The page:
jay jacobowitz

In its most recent quarterly conference call, Austin, TX-based Whole Foods Markets announced its new sweet-spot for store size is 35,000 to 45,000 square feet. This is down from 45,000 to 55,000 square feet it gave last year as its target range, which itself was down from the 55,000+ square foot range it had been aiming for mid-decade when the economy was rocking and rolling. Founder and chief executive officer, John Mackey, noted that this past year has been a “teachable moment” for the retailer, which it has used to become more efficient in all operating areas including labor, inventory and building stores. As a result, Whole Foods is increasing profits even though same-store sales are down.

Wal-Mart, the $400 billion largest-in-the-world retailer, is looking at its portfolio of store sizes and deciding to focus on its mid-size store, about 120,000 square feet. While huge by conventional grocery store standards, these “regular” Wal-Marts are two-thirds the size of its 180,000-square-foot superstores. Traditionally, it was the superstores that offered supermarket quantities of groceries, while the smaller 120,000 square foot stores had clothing and hard goods. A major goal of refocusing on the smaller footprint is to pump up fresh foods and groceries.

To accomplish this, Wal-Mart has come up with a strategy called, “Win, Play, Show,” where it will differentiate product categories by whether it wants to dominate (yogurt, baby food, home entertainment centers), compete (clothing, fresh produce) or merely have the minimum necessary for shoppers to occasionally fill in (hardware, fish). All this refining should allow Wal-Mart to squeeze into its 120,000-square-foot frame a formidable competitor to conventional supermarkets, all, of course, at lower prices. This is a brilliant strategy because it eliminates the struggle of getting a new, 180,000-square-foot store, which takes up 18 acres, built in desirable markets. Wal-Mart already has the real estate for the 120,000-square-foot stores.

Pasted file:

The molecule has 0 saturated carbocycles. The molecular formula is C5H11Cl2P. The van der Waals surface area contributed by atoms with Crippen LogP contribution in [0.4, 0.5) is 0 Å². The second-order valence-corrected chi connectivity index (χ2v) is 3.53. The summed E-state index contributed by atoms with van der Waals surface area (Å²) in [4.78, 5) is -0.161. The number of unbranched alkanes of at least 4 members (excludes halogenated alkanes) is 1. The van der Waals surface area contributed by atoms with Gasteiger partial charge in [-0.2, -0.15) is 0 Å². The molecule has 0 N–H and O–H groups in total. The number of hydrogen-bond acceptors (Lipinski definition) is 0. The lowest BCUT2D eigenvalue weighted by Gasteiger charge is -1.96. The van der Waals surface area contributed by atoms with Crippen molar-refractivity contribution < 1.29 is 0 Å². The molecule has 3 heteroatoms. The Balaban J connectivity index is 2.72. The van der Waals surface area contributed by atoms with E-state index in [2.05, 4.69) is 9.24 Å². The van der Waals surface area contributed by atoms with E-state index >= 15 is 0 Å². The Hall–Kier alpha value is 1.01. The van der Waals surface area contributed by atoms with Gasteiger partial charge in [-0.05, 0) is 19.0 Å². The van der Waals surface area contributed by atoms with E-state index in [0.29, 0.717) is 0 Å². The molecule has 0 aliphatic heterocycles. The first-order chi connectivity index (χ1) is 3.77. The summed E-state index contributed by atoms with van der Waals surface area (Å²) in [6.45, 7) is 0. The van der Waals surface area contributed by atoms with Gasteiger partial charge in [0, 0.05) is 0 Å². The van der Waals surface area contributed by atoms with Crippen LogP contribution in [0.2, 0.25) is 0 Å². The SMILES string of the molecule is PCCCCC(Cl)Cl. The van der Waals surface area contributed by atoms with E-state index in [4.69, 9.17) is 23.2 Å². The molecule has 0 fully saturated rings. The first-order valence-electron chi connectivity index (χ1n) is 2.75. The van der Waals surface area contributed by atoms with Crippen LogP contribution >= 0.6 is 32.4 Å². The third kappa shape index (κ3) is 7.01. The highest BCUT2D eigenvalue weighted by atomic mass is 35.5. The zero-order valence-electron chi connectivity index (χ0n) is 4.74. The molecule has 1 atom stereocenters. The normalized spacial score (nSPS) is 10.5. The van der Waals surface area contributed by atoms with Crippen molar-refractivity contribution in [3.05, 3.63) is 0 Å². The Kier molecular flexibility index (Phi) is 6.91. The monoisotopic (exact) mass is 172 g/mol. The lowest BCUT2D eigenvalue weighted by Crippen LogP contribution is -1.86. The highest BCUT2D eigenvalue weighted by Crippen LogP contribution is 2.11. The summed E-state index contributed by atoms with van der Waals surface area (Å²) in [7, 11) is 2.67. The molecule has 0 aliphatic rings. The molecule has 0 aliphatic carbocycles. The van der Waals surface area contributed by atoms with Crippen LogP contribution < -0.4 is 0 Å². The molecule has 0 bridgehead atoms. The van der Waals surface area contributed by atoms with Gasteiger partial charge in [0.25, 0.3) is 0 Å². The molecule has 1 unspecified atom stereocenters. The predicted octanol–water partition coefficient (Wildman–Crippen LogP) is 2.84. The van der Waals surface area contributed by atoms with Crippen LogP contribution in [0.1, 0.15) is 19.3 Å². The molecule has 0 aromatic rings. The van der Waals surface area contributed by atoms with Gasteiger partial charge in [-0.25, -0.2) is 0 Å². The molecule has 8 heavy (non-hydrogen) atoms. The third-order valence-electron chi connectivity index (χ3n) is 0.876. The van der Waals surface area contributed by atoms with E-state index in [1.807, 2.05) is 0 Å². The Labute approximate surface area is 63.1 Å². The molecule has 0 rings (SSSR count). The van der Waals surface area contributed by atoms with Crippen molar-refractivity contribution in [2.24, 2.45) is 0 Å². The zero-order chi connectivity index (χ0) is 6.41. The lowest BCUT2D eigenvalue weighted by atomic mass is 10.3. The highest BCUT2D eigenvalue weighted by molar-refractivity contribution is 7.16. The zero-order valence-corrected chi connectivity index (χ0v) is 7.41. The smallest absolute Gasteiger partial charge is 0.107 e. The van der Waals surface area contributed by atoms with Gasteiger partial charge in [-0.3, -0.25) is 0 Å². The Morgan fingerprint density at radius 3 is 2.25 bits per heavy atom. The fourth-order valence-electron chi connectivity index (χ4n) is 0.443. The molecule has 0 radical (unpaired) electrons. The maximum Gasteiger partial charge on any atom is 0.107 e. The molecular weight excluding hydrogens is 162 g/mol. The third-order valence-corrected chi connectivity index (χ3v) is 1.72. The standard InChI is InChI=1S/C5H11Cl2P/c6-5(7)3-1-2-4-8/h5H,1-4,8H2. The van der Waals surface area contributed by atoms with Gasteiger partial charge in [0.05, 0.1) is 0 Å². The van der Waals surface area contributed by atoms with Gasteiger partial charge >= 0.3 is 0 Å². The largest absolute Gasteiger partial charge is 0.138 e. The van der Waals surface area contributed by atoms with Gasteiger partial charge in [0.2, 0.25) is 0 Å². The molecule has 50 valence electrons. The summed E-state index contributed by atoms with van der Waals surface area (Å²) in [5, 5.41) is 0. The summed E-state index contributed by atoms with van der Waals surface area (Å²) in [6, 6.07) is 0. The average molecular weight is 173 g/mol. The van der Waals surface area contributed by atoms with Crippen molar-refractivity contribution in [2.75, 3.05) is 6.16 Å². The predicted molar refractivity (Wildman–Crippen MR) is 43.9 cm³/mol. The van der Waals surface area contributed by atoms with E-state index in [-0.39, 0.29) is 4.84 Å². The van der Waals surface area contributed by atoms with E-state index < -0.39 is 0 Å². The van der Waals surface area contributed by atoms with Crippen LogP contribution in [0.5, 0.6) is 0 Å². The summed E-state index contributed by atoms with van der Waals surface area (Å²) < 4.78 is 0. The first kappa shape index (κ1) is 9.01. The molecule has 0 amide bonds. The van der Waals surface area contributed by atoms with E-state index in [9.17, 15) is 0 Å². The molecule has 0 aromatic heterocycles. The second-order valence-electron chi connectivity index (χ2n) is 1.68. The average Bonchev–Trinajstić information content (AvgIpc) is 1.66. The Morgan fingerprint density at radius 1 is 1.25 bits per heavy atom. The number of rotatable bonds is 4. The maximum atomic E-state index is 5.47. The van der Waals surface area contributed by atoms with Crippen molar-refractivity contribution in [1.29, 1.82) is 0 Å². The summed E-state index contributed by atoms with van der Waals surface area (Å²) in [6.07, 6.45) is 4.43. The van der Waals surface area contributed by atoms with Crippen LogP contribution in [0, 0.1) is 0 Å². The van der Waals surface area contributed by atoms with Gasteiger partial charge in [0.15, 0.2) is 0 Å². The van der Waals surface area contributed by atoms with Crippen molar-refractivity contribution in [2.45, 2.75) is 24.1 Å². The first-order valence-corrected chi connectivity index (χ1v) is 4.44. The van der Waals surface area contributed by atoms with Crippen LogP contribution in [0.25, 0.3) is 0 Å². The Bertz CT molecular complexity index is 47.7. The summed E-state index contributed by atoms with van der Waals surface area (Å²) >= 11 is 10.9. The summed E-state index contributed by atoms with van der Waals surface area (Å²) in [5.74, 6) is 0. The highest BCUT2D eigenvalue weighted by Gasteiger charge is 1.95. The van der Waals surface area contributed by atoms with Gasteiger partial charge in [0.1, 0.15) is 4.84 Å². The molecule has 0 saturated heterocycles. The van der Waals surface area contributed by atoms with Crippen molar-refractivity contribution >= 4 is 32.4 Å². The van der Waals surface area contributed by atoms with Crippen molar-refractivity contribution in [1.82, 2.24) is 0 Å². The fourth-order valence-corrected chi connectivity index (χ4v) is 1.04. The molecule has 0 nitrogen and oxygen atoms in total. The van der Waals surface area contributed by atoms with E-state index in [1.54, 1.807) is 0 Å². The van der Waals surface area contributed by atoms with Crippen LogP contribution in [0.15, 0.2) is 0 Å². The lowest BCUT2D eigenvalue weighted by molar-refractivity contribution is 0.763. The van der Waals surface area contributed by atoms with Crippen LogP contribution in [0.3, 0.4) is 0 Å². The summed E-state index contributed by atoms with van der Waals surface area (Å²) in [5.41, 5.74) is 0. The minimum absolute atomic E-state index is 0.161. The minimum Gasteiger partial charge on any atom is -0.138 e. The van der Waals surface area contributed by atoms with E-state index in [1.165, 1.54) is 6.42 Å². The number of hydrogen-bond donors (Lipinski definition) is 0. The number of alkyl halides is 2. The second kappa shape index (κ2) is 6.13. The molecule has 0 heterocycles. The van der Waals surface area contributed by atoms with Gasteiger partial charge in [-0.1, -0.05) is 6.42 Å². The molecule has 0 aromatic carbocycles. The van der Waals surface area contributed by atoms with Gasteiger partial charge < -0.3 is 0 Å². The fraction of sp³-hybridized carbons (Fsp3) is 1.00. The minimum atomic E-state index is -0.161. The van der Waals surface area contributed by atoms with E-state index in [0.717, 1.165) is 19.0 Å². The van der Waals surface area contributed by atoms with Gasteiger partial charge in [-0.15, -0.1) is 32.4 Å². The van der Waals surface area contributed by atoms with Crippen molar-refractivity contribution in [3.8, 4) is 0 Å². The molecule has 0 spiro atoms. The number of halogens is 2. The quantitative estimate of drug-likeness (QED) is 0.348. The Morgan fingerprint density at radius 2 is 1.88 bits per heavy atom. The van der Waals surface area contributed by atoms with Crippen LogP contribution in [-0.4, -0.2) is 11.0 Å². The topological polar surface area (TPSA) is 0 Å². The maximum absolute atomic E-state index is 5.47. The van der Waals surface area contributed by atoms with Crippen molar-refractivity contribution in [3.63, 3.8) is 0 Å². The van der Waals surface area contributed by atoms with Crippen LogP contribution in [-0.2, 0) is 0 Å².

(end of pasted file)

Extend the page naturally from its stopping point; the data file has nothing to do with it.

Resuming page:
oxylifeTrader Joe’s, whose stores are diminutive next to Whole Foods and Wal-Mart, is methodically growing its footprint from its traditional hard ceiling of 7,000 square feet to 10,000, 12,000, and in some newer markets, 15,000 square feet. The gourmet-on-the-cheap retailer is famous for its efficiency—stores do in excess of $1,000 per square foot in sales per year, and yes, that is on the total footprint including back room and the thickness of the walls—and its incremental puffing-up the footprint will allow it to maintain its great efficiency.

Conventional Supermarkets
I’ve just done a market study for a client who operates in a very busy, high-volume trade area. Part of the work is visiting all the conventional supermarkets in the trade area to see how much natural products they are selling. The average square footage dedicated to natural products in supermarkets, including frozen, refrigerated, natural/organic meat, dairy, produce, supplements, health and beauty aids, and bulk foods was 2,094 square feet! The average. Most of the conventional supermarkets carried all of these categories. In fact, the independent retailers in the trade area typically had fewer doors of freezer and cooler, less fresh meats and poultry, and less organic produce than the conventional supermarkets.

Walking into a 3,000 square-foot independent natural products retailer in that market, the question that came to mind was, “Why would I shop here?” The answer came back, “for supplements,” which were still much better stocked and represented than in the conventional supermarkets; and for the knowledgeable service. But apart from that, the dingy lighting, cramped aisles, lightly stocked food shelves and questionable cleanliness gave the clear signal that this store is not on any new customer’s shopping list as a must-see destination.